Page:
Education has become a national priority for Afghans. Families today, should security conditions permit, are sending both their sons and daughters to school. Afghanistan today has the historical record number of educated men and women up to the Master level and thus there is a strong pool of young, trained professionals. The presence of international organizations along with educational opportunities for Afghans abroad, and the boom in the telecom sector have led to expanded connectivity and people are now exposed to a wider global community. Technology and social media have also provided citizens with an important avenue for political participation: they can share their opinions, be more active in holding government authorities accountable, mobilize for protests, organize fundraising activities etc. Last but not the least, the near collapse of the country’s economy following the departure of international military forces in 2014, has taught Afghans to rely on each other and on internal resources. This phase is ongoing and will continue for sometime.
Your research has shown that international efforts post-2001 to alleviate Afghan women’s status and promote their leadership roles have often backfired. Women leaders are seen as “empty symbols”, they lack support from their families and communities, and their activities are largely donor dependent. Has there been any significant shift in donor and domestic policies in the past few years in this field? In order to bring about meaningful changes in women’s space for leadership, what needs to happen?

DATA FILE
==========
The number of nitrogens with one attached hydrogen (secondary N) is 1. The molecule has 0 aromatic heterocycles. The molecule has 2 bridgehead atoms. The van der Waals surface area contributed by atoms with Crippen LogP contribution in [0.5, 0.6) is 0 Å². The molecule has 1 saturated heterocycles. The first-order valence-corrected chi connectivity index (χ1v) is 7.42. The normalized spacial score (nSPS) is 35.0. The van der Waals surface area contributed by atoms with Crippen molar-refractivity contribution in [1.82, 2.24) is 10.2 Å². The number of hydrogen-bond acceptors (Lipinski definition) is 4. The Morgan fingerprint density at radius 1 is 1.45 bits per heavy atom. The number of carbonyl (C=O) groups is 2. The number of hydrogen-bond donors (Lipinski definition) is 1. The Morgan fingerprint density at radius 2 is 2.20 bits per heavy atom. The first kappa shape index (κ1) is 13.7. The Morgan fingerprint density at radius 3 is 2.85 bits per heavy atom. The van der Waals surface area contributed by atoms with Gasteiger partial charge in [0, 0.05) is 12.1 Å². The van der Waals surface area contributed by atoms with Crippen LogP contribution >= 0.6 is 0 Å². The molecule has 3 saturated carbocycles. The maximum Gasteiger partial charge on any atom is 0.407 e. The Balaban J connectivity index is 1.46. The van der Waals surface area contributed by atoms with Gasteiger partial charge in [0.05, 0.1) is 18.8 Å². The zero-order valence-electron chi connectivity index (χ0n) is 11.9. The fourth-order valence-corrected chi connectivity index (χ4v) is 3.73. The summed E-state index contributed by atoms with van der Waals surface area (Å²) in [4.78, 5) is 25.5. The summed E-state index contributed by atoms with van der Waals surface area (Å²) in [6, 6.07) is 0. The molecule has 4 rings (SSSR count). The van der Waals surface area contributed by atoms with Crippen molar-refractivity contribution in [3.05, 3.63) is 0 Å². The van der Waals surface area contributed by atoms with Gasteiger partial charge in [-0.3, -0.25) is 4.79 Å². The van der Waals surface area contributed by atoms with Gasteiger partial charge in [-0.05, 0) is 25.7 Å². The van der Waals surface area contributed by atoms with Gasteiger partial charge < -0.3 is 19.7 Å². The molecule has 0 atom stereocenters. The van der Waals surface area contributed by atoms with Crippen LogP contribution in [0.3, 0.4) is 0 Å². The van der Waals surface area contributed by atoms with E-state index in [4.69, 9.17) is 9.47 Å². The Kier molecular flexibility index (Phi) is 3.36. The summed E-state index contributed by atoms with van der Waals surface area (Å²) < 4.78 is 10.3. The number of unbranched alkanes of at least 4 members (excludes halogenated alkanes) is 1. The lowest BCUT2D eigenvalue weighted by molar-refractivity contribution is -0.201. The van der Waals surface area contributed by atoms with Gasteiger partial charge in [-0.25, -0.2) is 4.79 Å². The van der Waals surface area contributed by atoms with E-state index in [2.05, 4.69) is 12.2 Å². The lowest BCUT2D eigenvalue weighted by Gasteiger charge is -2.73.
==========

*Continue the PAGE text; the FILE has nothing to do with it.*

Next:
Yes, there has been a shift in both donor and domestic approach to women’s empowerment. The development sector in Afghanistan increasingly engages with women while also acknowledging the existing social context and their key roles at the family level. There is also a great need for Afghans to expand and redefine the parameters of leadership, for both men and women. Equating leadership with authority is a restricted and narrow view. A society can prosper if its citizens can find opportunities; simply wielding power is not enough to create opportunities. Promoting women’s leadership, therefore, should not be limited to increasing their numbers in the parliament or the cabinet.We need to value women who have excelled in their chosen field and view them as leaders. Being a good teacher is an act of leadership. Being a good gynecologist is an act of leadership. Being a good mother who raises children to respect women and men and does not discriminate between them based on their sexuality is also an act of leadership. The day we learn to be good at whatever we can do and enjoy doing, we will make progress.